The mortality rate for breast cancer in black women in North Carolina is 43 percent higher than in white women. More than 200,000 black women in that state get breast cancer each year. With this new ruling in place, the mortality rate will escalate. Is that what you want to have happen Blue Cross Blue Shield? Is North Carolina your starting point to going nationwide with this? And to the health professionals in North Carolina, are you just going to do nothing and let this happen? Does black health really matter? Do black lives really matter?

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Apparently not in North Carolina.

“We live in an unprecedented time in the history of our country where it is evident that the color of people’s skin affects health outcomes,” said Maimah Karmo, founder, president and CEO of Tigerlily Foundation. “Outdated systems and systemic change must be made in order to prioritize how black women’s lives are being impacted. Blue Cross Blue Shield is in a position to join other leaders in ensuring their policies promote health equity for a population most adversely affected.”

On my path to live my purpose to eradicate #BlackBreastCancer, I will continue to look at all practices and policies that impact our health. I encourage all to do the same. Unfortunately, where you live still impacts whether you live. If you live in North Carolina and have breast cancer, make sure you get health insurance that will cover all of your needs. If you live in North Carolina and don’t have breast cancer, check your policy just in case. Don’t put yourself in an at-risk position.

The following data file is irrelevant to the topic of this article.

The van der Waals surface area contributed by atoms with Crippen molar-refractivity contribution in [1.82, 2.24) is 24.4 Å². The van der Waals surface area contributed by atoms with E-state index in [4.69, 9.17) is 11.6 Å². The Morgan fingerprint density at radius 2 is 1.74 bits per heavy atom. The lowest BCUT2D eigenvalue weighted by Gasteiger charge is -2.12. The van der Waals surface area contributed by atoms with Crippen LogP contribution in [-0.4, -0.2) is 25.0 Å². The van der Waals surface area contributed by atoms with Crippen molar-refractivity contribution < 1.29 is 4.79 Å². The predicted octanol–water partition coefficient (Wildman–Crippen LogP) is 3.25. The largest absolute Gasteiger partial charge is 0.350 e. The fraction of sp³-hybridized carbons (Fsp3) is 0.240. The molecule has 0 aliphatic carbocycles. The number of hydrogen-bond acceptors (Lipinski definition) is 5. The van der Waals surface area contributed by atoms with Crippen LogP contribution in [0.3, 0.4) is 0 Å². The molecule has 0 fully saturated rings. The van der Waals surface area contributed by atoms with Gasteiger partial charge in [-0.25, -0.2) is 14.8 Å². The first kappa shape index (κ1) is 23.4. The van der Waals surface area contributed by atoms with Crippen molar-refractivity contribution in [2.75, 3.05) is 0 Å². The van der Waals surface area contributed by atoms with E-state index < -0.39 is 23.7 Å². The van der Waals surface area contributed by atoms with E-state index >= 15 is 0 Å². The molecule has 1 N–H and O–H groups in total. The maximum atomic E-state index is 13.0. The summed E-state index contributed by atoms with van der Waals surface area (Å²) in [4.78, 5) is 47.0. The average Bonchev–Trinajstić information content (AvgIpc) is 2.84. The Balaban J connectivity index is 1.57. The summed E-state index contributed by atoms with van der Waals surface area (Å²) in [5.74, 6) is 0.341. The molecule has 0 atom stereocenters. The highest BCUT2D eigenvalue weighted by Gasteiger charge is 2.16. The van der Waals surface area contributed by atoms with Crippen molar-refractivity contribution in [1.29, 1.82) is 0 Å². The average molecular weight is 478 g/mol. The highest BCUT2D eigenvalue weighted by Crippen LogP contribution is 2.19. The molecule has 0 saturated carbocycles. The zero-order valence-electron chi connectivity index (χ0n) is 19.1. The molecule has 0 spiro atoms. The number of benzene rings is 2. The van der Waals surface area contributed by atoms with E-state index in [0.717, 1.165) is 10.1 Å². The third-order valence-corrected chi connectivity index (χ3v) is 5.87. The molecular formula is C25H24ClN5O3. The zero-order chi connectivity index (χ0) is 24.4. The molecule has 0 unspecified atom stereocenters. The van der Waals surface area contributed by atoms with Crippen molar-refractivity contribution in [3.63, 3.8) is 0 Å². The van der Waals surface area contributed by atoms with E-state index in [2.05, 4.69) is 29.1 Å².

I live in Maryland and pay an exorbitant $860 a month for CareFirst (Blue Cross Blue Shield) health insurance. For the record, I did check my policy to see if this ruling will impact me. As a black woman, I do have a 39 percent chance of recurrence. When I called CareFirst to ask about my coverage, I was told that with a special request from my oncologist and approval from the CareFirst Specialty Team, I “should be” covered for Neulasta Onpro should I need chemotherapy again. That doesn’t sound convincing, but it’s not unexpected that we will always have to advocate for ourselves for the best treatment. I do have great concern for my breasties in North Carolina and pray that Blue Cross Blue Shield reverses this life-threatening decision and does not implement this policy in other states.

—Ricki Fairley